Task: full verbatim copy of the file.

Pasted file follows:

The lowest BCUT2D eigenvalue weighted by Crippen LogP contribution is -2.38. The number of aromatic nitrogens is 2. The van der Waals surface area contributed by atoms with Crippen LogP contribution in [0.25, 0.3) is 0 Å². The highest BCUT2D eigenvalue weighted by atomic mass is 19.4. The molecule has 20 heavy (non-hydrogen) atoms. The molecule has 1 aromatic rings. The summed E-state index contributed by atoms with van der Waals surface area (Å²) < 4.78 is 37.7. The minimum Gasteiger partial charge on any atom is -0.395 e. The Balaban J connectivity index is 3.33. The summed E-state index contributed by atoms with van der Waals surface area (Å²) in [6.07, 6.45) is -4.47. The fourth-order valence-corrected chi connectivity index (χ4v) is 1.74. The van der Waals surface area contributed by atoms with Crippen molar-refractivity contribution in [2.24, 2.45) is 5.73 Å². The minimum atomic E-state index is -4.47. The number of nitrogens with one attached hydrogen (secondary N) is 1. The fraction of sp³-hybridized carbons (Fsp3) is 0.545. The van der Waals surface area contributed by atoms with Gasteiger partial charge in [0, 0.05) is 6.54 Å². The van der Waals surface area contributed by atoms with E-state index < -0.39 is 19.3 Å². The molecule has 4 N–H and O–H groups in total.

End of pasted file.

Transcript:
The lowest BCUT2D eigenvalue weighted by Crippen LogP contribution is -2.38. The number of aromatic nitrogens is 2. The van der Waals surface area contributed by atoms with Crippen LogP contribution in [0.25, 0.3) is 0 Å². The highest BCUT2D eigenvalue weighted by atomic mass is 19.4. The molecule has 20 heavy (non-hydrogen) atoms. The molecule has 1 aromatic rings. The summed E-state index contributed by atoms with van der Waals surface area (Å²) < 4.78 is 37.7. The minimum Gasteiger partial charge on any atom is -0.395 e. The Balaban J connectivity index is 3.33. The summed E-state index contributed by atoms with van der Waals surface area (Å²) in [6.07, 6.45) is -4.47. The fourth-order valence-corrected chi connectivity index (χ4v) is 1.74. The van der Waals surface area contributed by atoms with Crippen molar-refractivity contribution in [2.24, 2.45) is 5.73 Å². The minimum atomic E-state index is -4.47. The number of nitrogens with one attached hydrogen (secondary N) is 1. The fraction of sp³-hybridized carbons (Fsp3) is 0.545. The van der Waals surface area contributed by atoms with Gasteiger partial charge in [0, 0.05) is 6.54 Å². The van der Waals surface area contributed by atoms with E-state index < -0.39 is 19.3 Å². The molecule has 4 N–H and O–H groups in total.